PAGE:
The Bitter Truth of Sucrose Malabsorption

How Sweet it is to Absorb Sucrose, But What if you Can’t?

I once had a client that was diagnosed with sucrose malabsorption, listening to how much her life had been impacted was heartbreaking. She felt trapped in her own house, unable to travel without fear of having an accident. She would have to find the restroom immediately, anytime she was brave enough to venture out

She was to the point of having to wear incontinence undergarments in order to feel comfortable enough to go to the grocery store, only to face the aisles of food she was afraid to eat. She was at the point of desperation when we first met and was willing to do anything to get back to the life she once had prior to developing this condition, so we got to work.

Sucrose malabsorption is becoming a more common diagnosis that can develop due to damage to the gastrointestinal tract from IBS, Celiac disease, or small intestine bacterial overgrowth (SIBO). This can also be a congenital disorder that you are born with. 

In either case, your body does not produce enough of the enzyme sucrase, which is used to break down sucrose properly. 

Symptoms that occur after ingestion of sucrose include excess gas production, bloating, cramping, and diarrhea. Like other digestive problems malnutrition can occur as well as a decreased quality of life.

Sucrose is categorized as a disaccharide, meaning it is made up of two sugar units, glucose and fructose. The enzyme sucrase is what breaks down sucrose into the two individual sugar molecules that are absorbed and used as energy production and storage. Sucrose is commonly known as table sugar, which comes primarily from sugar cane and beets as well as processed foods where sugar is added.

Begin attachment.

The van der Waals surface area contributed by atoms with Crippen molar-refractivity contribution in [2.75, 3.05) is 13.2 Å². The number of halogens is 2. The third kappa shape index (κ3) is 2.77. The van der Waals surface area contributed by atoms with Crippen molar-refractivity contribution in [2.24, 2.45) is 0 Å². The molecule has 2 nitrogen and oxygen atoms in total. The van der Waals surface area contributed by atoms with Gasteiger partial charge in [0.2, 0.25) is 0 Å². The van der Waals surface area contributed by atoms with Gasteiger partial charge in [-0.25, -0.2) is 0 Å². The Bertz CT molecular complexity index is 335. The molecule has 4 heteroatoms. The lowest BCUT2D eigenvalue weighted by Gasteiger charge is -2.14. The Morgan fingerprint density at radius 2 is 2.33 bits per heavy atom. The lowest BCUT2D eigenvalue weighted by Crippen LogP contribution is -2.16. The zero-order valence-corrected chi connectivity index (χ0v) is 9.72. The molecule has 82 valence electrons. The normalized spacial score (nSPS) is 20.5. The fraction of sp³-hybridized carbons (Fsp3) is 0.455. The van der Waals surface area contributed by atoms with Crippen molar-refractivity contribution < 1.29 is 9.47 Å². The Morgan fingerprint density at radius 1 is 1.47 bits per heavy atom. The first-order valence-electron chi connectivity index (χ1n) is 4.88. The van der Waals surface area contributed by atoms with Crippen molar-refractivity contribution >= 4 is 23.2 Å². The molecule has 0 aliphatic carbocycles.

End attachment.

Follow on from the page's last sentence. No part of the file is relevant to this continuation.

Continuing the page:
When you have a sucrose malabsorption you are able to consume individual sugar molecules (monosaccharides), since they are already separated and do not require the enzyme for breakdown. Those with congenital sucrose malabsorption may be prescribed oral solution enzyme replacement therapy. 

For those who have developed this malabsorption, dietary changes are one of the best options for symptom management. 

Start with maintaining a food diary to track the foods eaten and the amounts consumed. This is an important step to understanding triggers and appropriate removal of those foods from your diet. 

Next, is following a two-week elimination diet specifically focused on the removal of sugars and starches in order to calm inflammation and obtain better results. After the two-week elimination period, start with reintroducing starchy foods. You will only reintroduce one food at a time and space reintroduction by three-to-five days. 

The website www.sucroseintolerance.com has a comprehensive list of low-sucrose, low-starch foods to choose from. Other Elimination diets to try can be the FODMAP diet, as consumption of fermentable sugars may continue to inflame your GI tract causing unnecessary symptoms and flare-ups as well as inconclusive results of all of your hard work. 

Learning how to read nutrition labels and what to look for is also key in helping with making appropriate food choices.

Elimination diets are never fun, very hard to adhere to, often are nutritionally incomplete, but they can offer loads of benefits. The client I referred to earlier was determined and focused and strictly followed an elimination diet. She maintained a food diary and would bring it and actual foods to her appointments so we could review the nutrition label together. 

We eventually were able to determine the specific amount, in grams, of sucrose she could consume per day to remain symptom free and have sweets and eat them too

Because of her efforts she was highly successful, she was able to find foods that she could enjoy and eat without fear. Overtime, she was back to her ideal weight, started going back to her yoga class, and to her delight, she was able to travel again. 

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